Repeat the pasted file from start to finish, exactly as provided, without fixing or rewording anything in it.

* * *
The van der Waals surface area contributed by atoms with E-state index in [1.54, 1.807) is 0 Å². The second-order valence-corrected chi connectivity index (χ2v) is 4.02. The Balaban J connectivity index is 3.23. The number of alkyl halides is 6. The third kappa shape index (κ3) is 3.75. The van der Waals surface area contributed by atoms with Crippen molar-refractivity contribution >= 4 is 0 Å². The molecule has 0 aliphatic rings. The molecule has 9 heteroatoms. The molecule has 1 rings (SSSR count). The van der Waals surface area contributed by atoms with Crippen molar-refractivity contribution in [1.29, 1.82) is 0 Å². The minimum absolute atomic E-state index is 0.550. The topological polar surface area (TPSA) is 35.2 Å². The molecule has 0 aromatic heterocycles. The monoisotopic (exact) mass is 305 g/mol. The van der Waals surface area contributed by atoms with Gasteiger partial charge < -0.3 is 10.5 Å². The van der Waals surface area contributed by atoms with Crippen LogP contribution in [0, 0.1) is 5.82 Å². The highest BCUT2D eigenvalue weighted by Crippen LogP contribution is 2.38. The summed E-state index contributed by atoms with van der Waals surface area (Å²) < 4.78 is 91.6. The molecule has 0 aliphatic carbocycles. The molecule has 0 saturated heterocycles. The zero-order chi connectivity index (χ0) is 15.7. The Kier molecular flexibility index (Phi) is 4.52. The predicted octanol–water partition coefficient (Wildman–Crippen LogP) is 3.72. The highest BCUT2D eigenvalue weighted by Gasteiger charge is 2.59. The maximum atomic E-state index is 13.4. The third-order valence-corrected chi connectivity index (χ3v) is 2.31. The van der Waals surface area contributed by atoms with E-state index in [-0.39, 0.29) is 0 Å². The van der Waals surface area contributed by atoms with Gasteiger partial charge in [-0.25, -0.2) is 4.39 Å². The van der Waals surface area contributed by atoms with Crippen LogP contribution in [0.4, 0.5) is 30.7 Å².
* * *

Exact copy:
The van der Waals surface area contributed by atoms with E-state index in [1.54, 1.807) is 0 Å². The second-order valence-corrected chi connectivity index (χ2v) is 4.02. The Balaban J connectivity index is 3.23. The number of alkyl halides is 6. The third kappa shape index (κ3) is 3.75. The van der Waals surface area contributed by atoms with Crippen molar-refractivity contribution >= 4 is 0 Å². The molecule has 0 aliphatic rings. The molecule has 9 heteroatoms. The molecule has 1 rings (SSSR count). The van der Waals surface area contributed by atoms with Crippen molar-refractivity contribution in [1.29, 1.82) is 0 Å². The minimum absolute atomic E-state index is 0.550. The topological polar surface area (TPSA) is 35.2 Å². The molecule has 0 aromatic heterocycles. The monoisotopic (exact) mass is 305 g/mol. The van der Waals surface area contributed by atoms with Gasteiger partial charge < -0.3 is 10.5 Å². The van der Waals surface area contributed by atoms with Crippen LogP contribution in [0, 0.1) is 5.82 Å². The highest BCUT2D eigenvalue weighted by Crippen LogP contribution is 2.38. The summed E-state index contributed by atoms with van der Waals surface area (Å²) < 4.78 is 91.6. The molecule has 0 aliphatic carbocycles. The molecule has 0 saturated heterocycles. The zero-order chi connectivity index (χ0) is 15.7. The Kier molecular flexibility index (Phi) is 4.52. The predicted octanol–water partition coefficient (Wildman–Crippen LogP) is 3.72. The highest BCUT2D eigenvalue weighted by Gasteiger charge is 2.59. The maximum atomic E-state index is 13.4. The third-order valence-corrected chi connectivity index (χ3v) is 2.31. The van der Waals surface area contributed by atoms with E-state index in [-0.39, 0.29) is 0 Å². The van der Waals surface area contributed by atoms with Gasteiger partial charge in [-0.25, -0.2) is 4.39 Å². The van der Waals surface area contributed by atoms with Crippen LogP contribution in [0.4, 0.5) is 30.7 Å².